Despite wildly differing tribal views, this was a rallying cry as Ngapuhi
laid out an agenda to reframe the events of the past; and based on the
potential settlement of 1200 claims, set their economic sights on new
As Erima Henare, a former senior Government executive with strong ties to
the north, told the Weekend Herald (15 May 2010), his relatives don’t
want a dry recitation of history from the Waitangi Tribunal hearing, they
want a show.
And perhaps it is not unreasonable to expect one. The events of 5-6
February 1840 were full of drama; British pomp and ceremony, religious
rivalry between the Protestant missionaries and the Catholic Bishop
Pompallier, and a challenging and emotional display of Maori oratory and
In the wider context though a much larger drama was playing out on the
world stage, with New Zealand as a test case; which it still is in many
ways, for improved race relations.
Humanitarian activists William Wilberforce, Charles
Grant (Lord Glenelg), James Stephen and their successors in the
so-called Clapham Sect; who’s Christian-based reforms bought an end to
slavery, were determined this would be the first nation where Britain signed
a partnership treaty with the indigenous people.
Clear assurances given
The Treaty of Waitangi translated by Henry Williams and his son, was
ultimately based on instructions from Colonial secretary James Stephen
junior. The missionaries, who had initially opposed widespread colonisation,
championed the signing because it gave clear assurances that Maori land,
rights, customs and privileges would be respected and the people protected
and given equal rights as British citizens.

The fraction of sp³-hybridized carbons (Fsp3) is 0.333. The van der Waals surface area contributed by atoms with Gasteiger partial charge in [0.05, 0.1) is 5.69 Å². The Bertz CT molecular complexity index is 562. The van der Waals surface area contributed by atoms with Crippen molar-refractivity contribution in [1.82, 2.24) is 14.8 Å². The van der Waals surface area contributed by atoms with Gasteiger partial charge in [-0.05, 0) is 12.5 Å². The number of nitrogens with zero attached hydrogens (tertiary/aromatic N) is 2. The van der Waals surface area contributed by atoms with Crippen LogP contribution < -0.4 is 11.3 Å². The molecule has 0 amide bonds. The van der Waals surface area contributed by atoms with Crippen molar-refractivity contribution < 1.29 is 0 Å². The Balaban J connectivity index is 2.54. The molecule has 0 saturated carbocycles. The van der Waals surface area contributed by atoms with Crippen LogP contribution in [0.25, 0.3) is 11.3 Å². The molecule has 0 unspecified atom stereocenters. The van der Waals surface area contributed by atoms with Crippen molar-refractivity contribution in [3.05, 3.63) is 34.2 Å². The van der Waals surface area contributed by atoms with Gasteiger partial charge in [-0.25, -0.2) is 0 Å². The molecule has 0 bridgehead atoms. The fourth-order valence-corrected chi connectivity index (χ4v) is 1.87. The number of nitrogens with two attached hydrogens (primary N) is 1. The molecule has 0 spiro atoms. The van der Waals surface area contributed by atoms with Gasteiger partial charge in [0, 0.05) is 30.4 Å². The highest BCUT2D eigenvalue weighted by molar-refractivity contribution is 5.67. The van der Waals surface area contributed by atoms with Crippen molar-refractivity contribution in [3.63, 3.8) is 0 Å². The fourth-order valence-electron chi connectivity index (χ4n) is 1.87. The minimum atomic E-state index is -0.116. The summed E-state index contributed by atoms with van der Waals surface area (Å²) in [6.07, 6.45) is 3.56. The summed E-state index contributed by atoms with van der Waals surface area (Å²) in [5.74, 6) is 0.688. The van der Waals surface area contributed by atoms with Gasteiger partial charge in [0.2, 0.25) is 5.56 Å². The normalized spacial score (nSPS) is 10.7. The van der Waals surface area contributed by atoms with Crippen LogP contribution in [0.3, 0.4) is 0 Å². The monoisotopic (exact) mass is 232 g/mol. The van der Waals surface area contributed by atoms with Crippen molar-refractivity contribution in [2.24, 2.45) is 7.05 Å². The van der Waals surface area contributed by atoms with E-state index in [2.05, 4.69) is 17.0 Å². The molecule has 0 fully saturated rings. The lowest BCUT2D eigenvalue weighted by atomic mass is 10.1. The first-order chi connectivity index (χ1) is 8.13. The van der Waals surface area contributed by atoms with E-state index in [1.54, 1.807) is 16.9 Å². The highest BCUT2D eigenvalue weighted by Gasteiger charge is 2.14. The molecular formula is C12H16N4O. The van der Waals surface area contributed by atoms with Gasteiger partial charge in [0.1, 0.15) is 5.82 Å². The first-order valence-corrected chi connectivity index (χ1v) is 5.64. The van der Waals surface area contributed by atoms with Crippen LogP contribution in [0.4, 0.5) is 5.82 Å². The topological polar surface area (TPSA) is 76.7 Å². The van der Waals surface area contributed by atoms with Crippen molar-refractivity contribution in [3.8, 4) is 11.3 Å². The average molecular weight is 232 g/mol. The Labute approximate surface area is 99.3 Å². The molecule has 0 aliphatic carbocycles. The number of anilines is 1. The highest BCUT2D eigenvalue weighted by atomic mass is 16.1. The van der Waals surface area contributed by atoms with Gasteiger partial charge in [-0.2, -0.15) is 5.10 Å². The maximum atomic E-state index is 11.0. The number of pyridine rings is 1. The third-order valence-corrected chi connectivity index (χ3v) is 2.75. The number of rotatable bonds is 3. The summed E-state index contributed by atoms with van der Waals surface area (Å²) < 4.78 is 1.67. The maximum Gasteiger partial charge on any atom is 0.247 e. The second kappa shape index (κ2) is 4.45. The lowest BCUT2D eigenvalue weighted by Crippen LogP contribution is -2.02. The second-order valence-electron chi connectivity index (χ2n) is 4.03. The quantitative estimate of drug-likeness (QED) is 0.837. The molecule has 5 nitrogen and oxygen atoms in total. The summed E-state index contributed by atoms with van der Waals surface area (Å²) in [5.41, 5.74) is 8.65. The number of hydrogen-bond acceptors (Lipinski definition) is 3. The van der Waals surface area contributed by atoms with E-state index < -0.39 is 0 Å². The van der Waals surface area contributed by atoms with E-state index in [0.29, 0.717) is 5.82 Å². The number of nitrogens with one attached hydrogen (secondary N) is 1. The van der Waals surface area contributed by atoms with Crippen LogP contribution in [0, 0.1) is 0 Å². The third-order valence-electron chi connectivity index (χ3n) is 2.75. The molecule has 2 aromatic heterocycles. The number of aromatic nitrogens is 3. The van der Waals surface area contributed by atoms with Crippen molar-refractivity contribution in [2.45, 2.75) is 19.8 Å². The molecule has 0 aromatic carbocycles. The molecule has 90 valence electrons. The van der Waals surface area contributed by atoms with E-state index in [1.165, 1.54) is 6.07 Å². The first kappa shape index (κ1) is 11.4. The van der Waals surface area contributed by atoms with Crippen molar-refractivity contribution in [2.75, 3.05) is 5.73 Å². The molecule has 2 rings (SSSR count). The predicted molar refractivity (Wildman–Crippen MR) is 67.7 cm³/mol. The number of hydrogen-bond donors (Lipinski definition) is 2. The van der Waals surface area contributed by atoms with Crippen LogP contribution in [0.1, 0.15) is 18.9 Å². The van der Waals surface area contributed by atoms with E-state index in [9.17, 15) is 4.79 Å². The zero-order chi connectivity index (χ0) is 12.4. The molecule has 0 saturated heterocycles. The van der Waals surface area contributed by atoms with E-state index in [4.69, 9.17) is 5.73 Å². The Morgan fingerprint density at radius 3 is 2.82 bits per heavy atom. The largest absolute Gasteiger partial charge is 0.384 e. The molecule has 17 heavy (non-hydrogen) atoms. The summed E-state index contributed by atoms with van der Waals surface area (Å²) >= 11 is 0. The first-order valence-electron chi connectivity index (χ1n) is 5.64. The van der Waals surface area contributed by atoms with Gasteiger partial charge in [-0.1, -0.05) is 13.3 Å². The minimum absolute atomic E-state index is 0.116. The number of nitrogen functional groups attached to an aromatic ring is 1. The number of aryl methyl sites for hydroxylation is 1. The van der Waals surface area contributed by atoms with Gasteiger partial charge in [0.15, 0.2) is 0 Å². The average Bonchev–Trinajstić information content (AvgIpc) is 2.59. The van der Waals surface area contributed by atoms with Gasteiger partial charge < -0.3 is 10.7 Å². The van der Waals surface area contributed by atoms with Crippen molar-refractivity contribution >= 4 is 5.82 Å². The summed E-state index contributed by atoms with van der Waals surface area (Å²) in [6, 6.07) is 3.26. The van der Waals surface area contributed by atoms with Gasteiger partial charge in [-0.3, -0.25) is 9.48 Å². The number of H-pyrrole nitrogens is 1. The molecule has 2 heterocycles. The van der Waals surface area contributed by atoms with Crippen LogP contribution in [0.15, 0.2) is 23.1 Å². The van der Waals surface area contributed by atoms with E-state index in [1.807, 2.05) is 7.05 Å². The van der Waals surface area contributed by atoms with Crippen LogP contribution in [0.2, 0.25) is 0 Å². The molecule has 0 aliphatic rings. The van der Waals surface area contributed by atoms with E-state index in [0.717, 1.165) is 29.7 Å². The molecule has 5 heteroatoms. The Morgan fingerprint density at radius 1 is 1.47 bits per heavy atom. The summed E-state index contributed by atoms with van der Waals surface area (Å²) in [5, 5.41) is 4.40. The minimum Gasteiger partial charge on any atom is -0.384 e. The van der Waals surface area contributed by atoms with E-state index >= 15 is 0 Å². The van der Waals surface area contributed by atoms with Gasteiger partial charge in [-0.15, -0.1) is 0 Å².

It had taken the missionaries 20-years from 1814 to win the trust of
Maori, learn their language and customs and displace the propensity for
merciless utu or ‘an eye for an eye’ with the principles of forgiveness and
‘love thy neighbour’.
With the revelation that all were equal under one God, the new faith spread
like wildfire, transforming Maori communities across the country in the
20-years leading up to the treaty. Chiefs abandoned cannibalism and released
slaves, inter-tribal wars diminished and greater effort went into cropping,
trading and wider family life, not just raising male warriors.
Semantics aside, the Treaty of Waitangi could never have been signed
without this socio-spiritual shift, nor could it have come into being
without the specific consent, participation and indeed urging of Ngapuhi.
Hone Heke, the bold Ngapuhi chief and astute businessman who was in fact
an Anglican layreader, believed he and his people would benefit
significantly from signing. When Hobson asked for signatures on 6 February
1840, it was Heke who first stepped forward and convinced his peers.
Within three years however the last of the humanitarian Christians in the
Colonial Office had been ousted from power, and a new British administration
dismissed ‘the treaty of tears’ as ‘injudicious’. It
recommended the Crown take ownership of all unoccupied Maori land and funded
the New Zealand Company to 'extinguish’ any
title on land it had been granted.
Heke, Henry Williams and the other missionaries, felt a keen sense of
betrayal. Heke, who once demanded landing fees from visiting ships, was now